Still I find it easy to fall back into the mindset of “I have to get through all these passages today, so I can get through the whole Bible in a year.” Reading through the whole Bible in a year can be a wonderful endeavor. It is perhaps especially beneficial to pastors and teachers who are regularly making public claims in writing or speech about God and his word, and need to stay fresh on as much of the full terrain of divine revelation as possible. But I should not let that big-picture goal distort 365 daily opportunities to feed my soul in God’s word.
“We do eventually reap in soul what we sow in morning devotions.”
Far more important than racing through the Bible in a year is learning to simply “gather a day’s portion every day” (Exodus 16:4). Like God’s people in the wilderness, I need to focus on feeding on today’s manna, rather than trying to gather up data for tomorrow, next week, or future reference — or trying to make up for missed time yesterday. Let the reading I missed yesterday be left to the past, and focus my heart instead on feeding today.
Jesus says, “Sufficient for the day is its own trouble” (Matthew 6:34). That’s the perspective I need each morning, seeking to feed my hungry soul with today in view, rather than trying to make up for yesterday, or merely forge my theology for a lifetime. God’s mercies are new every morning (Lamentations 3:22–23).
Three Steps to the Heart
To remind myself of the daily importance of reading the Bible to my heart, I’ve learned to lean on a simple three-stage process in morning devotions: begin with Bible, move to meditation, polish with prayer.
I begin with Bible because I want to start with God’s voice, not mine. He is God; I am not. He should speak first; I should listen. First sounds his word; later comes my response in prayer. So after just a brief word asking for his help, I start in on my readings for the day, reminding myself that the goal is to find food for my soul, with the accompanying pace. I’m trying to read the Bible to my heart, and I’m on the lookout for a place to pause and go deep in God’s goodness.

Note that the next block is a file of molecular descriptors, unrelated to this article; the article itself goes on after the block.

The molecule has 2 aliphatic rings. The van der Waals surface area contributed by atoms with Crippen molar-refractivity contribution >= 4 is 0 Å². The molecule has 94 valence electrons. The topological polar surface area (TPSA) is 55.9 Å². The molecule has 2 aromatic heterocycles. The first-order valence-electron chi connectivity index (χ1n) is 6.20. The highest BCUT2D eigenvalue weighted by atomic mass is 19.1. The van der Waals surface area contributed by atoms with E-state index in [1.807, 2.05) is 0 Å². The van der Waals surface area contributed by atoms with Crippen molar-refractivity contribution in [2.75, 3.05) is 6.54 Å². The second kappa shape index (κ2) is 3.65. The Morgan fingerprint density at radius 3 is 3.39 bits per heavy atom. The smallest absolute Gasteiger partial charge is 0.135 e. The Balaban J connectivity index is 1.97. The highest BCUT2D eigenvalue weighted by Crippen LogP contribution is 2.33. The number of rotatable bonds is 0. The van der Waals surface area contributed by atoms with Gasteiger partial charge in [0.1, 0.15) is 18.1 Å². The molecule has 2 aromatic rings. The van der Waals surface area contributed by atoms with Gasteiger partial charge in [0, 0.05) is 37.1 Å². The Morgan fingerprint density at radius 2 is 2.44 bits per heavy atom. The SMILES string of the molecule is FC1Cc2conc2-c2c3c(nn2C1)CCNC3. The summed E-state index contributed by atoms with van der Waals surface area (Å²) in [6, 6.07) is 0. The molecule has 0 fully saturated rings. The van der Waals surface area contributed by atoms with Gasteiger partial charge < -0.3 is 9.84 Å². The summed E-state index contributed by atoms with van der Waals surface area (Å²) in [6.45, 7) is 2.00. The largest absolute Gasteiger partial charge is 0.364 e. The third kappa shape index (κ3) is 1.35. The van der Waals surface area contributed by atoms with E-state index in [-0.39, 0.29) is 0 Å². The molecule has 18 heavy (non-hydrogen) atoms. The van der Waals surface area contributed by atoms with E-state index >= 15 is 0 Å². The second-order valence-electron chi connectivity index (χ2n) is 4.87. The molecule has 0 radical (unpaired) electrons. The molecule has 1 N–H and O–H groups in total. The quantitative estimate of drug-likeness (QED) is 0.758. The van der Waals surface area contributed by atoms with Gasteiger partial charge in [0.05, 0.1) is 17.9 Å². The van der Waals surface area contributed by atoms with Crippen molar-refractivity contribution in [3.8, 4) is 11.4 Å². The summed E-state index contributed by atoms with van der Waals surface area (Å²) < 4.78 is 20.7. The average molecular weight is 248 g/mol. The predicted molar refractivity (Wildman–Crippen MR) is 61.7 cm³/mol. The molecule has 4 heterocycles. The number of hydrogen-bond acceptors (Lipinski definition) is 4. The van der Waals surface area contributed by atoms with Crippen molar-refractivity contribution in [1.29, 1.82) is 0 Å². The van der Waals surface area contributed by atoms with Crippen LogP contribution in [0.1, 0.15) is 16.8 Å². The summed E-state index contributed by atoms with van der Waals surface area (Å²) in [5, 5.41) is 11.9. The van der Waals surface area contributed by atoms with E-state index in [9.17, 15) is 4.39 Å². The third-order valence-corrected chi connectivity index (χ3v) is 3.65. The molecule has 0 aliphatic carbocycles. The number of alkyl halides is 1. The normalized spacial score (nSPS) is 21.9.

When I find a fresh biblical statement of his goodness, I move to meditation and seek to lodge the truth into my mind and heart. Meditation means chewing on some truth, and savoring it, seeking to apply it to the heart, to feel its significance for myself. Meditation has become for me the highpoint of daily devotions, when the real-time of Bible reading goes into slow motion, even into freeze-frame, and I linger over some glimpse of God’s goodness breathed out in his word.
“Read the Bible not to gather information or hammer out the contours of theology, but to hunt for food for your soul.”
Finally, having walked the bridge of meditation, I polish with prayer. Meditation naturally connects hearing God’s voice in the Bible with responding to him in prayer. Over time I’ve found it most helpful not to immediately turn to a prayer list, but to let the content of that day’s meditation set the direction for my prayers that morning in praying for family, friends, church, ministry, and God’s global cause.
At the heart, then, of my daily season of soul-recalibration is the heart. As tempting as it can be to keep our Bible reading at the level of the intellect and mere theology-building information gathering, we will be much stronger and happier in the long run if we learn to read the Bible to our hearts.